An assessment of Polish power1 May 2007
How is the Polish power industry meeting the immediate challenge of the post-independence period, and those posed by its Kyoto obligations and EU legislation? The country’s power supply relies mainly on coal fired plants, with renewables making a very small, although increasing, contribution. Supercriticals are likely to play a larger role, but in the long run, with an expected annual increase in demand of 2 – 3%, a return to nuclear power cannot be excluded.
Electrical energy production in the majority of EU member states is based on their own internal energy resources, which for central and eastern European countries means that power generation relies mostly on solid fuels, ie, varieties of coal. In Poland, which possesses rich deposits of hard coal and brown coal, these fuels make up approximately 96% of the mix for the whole range of electric power production.
The power sources in developed Western European countries are an entirely different mix. 34% come from nuclear power, 27% from solid fuels, 16% from gas, 15% from renewable energy sources, and 8% from oil. A comparison of energy sources in the ‘earlier’ and the ‘new’ EU countries after 1 May 2004 indicates that indigenous mineral fuel resources are an essential factor in the structure of power production in the new EU countries.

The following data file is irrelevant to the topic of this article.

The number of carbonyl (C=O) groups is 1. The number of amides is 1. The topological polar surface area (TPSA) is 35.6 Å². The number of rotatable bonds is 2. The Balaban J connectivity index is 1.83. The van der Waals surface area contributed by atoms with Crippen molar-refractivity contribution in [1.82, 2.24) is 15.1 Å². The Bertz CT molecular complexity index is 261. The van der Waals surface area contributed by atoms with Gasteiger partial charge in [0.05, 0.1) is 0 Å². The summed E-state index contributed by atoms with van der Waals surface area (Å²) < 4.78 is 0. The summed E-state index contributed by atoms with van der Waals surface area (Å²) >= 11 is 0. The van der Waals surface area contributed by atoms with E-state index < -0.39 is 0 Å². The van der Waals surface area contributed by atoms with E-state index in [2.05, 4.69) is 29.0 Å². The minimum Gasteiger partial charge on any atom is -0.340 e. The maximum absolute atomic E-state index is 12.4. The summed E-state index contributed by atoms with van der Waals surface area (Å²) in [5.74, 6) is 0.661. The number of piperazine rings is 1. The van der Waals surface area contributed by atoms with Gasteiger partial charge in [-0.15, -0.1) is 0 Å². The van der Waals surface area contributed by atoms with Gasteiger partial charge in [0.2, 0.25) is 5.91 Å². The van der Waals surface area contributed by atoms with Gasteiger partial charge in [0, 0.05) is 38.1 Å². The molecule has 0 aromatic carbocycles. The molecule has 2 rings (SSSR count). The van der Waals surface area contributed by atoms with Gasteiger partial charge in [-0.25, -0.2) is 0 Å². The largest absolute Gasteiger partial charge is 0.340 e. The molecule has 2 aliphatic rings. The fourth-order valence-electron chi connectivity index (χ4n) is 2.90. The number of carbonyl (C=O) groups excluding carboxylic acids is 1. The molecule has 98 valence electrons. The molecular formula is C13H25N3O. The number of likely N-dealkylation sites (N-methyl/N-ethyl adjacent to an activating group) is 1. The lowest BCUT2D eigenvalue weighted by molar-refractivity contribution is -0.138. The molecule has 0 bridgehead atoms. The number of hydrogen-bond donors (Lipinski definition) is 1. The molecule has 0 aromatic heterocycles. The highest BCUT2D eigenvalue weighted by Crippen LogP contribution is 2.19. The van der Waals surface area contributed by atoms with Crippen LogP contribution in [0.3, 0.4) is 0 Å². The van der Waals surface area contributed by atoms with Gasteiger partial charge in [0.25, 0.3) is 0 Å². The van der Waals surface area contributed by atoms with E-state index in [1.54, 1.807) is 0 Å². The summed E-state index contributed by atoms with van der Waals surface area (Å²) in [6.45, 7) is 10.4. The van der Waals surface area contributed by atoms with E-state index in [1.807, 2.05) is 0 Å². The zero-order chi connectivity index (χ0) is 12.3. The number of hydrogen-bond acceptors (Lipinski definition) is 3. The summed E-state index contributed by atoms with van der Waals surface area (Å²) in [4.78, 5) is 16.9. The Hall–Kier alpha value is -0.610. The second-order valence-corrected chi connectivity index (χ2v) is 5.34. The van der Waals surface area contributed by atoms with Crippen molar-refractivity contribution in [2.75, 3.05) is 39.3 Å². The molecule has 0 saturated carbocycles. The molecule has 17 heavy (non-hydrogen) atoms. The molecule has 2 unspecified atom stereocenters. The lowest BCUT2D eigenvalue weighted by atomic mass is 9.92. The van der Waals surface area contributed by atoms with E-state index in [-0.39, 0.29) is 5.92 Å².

The three major Polish hard coal deposits are the Upper Silesian coal basin (Upper Silesia – GZW), Lublin Coal Basin (LZW), and the Lower Silesian Coal Basin (Lower Silesia – DZW).
Most of the hard coal comes from two of these, GZW and LZW. Coal mining in the DZW basin (the Nowa Ruda mine) was finally closed down in 2000 owing mainly to the problematic geological conditions, which made mining unprofitable.
The documented hard coal resources on 31 December 2004 amounted to 42 579 million tons, consisting of approximately 60% ‘power’ coal and 40% coking coal. The coal resources currently being mined come to approximately 37% of the total, about 16 000 million tons. Hard coal extraction in 2004 in all mines produced 82.7 million tons of power coal and 16.5 million tons of coking coal (Table 1).
The major brown coal mining areas are located in the Belchatów area in the vicinity of Piotrków Trybunalski, near Turów in the Bogatynia region, and at Konin in Patnów, Lubstów und Adamów. The geologically documented lignite resources in Poland amount to about 13 635 million tons, all of it considered suitable for power generation.
Brown coal extraction in 2004 totalled 61.1 million tons, from 61 mines, and was consumed entirely in power plants.
60.7% of power generated in Poland comes from hard coal power stations and 39.3% from brown coal in 104 boiler blocks. The average gross efficiency factor comes out at 37% (the figure for 1999).
Power plants are mostly arranged in 200 MW power blocks, 63 in all. In addition there are 23 blocks of 120 MW, 16 blocks of 360 MW and two blocks of 500 MW capacity.
At the beginning of 2006, total power plant capacity amounted to 34 715 MW, including 32 162 MW in stations connected to the national grid (21 138 MW produced from hard coal, 8856 MW from brown coal, and 2168 MW from hydro power), and 2 553 MW in industrial power plants.